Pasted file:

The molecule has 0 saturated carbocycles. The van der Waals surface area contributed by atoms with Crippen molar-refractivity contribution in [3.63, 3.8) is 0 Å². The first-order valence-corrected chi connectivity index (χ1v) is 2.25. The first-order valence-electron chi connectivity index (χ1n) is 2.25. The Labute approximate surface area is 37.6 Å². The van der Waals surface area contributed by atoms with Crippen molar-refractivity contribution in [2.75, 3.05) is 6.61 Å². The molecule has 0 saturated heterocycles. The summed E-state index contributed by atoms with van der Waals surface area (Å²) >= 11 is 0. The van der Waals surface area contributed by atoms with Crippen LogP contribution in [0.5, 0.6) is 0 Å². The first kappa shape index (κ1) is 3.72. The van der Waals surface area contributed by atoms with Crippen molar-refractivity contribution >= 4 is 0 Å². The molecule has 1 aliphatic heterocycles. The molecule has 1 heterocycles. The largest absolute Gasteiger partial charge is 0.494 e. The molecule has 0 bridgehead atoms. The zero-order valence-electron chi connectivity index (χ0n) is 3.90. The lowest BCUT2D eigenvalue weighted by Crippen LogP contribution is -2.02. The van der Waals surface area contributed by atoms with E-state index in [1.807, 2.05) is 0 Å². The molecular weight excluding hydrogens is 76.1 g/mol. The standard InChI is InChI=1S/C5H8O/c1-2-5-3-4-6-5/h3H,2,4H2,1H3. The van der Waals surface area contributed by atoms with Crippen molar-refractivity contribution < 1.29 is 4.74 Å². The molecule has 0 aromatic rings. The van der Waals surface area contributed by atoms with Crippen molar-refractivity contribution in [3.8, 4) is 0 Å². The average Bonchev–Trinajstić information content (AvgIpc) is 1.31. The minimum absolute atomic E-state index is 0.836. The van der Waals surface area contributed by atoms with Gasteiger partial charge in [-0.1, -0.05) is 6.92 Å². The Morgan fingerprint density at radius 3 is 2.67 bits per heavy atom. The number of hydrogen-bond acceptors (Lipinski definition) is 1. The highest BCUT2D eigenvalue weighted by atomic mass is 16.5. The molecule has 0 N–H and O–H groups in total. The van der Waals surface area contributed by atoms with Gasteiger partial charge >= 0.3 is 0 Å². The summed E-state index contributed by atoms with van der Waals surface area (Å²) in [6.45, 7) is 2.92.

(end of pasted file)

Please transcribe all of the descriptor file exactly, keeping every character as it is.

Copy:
The molecule has 0 saturated carbocycles. The van der Waals surface area contributed by atoms with Crippen molar-refractivity contribution in [3.63, 3.8) is 0 Å². The first-order valence-corrected chi connectivity index (χ1v) is 2.25. The first-order valence-electron chi connectivity index (χ1n) is 2.25. The Labute approximate surface area is 37.6 Å². The van der Waals surface area contributed by atoms with Crippen molar-refractivity contribution in [2.75, 3.05) is 6.61 Å². The molecule has 0 saturated heterocycles. The summed E-state index contributed by atoms with van der Waals surface area (Å²) >= 11 is 0. The van der Waals surface area contributed by atoms with Crippen LogP contribution in [0.5, 0.6) is 0 Å². The first kappa shape index (κ1) is 3.72. The van der Waals surface area contributed by atoms with Crippen molar-refractivity contribution >= 4 is 0 Å². The molecule has 1 aliphatic heterocycles. The molecule has 1 heterocycles. The largest absolute Gasteiger partial charge is 0.494 e. The molecule has 0 bridgehead atoms. The zero-order valence-electron chi connectivity index (χ0n) is 3.90. The lowest BCUT2D eigenvalue weighted by Crippen LogP contribution is -2.02. The van der Waals surface area contributed by atoms with E-state index in [1.807, 2.05) is 0 Å². The molecular weight excluding hydrogens is 76.1 g/mol. The standard InChI is InChI=1S/C5H8O/c1-2-5-3-4-6-5/h3H,2,4H2,1H3. The van der Waals surface area contributed by atoms with Crippen molar-refractivity contribution < 1.29 is 4.74 Å². The molecule has 0 aromatic rings. The van der Waals surface area contributed by atoms with Crippen molar-refractivity contribution in [3.8, 4) is 0 Å². The average Bonchev–Trinajstić information content (AvgIpc) is 1.31. The minimum absolute atomic E-state index is 0.836. The van der Waals surface area contributed by atoms with Gasteiger partial charge in [-0.1, -0.05) is 6.92 Å². The Morgan fingerprint density at radius 3 is 2.67 bits per heavy atom. The number of hydrogen-bond acceptors (Lipinski definition) is 1. The highest BCUT2D eigenvalue weighted by atomic mass is 16.5. The molecule has 0 N–H and O–H groups in total. The van der Waals surface area contributed by atoms with Gasteiger partial charge >= 0.3 is 0 Å². The summed E-state index contributed by atoms with van der Waals surface area (Å²) in [6.45, 7) is 2.92.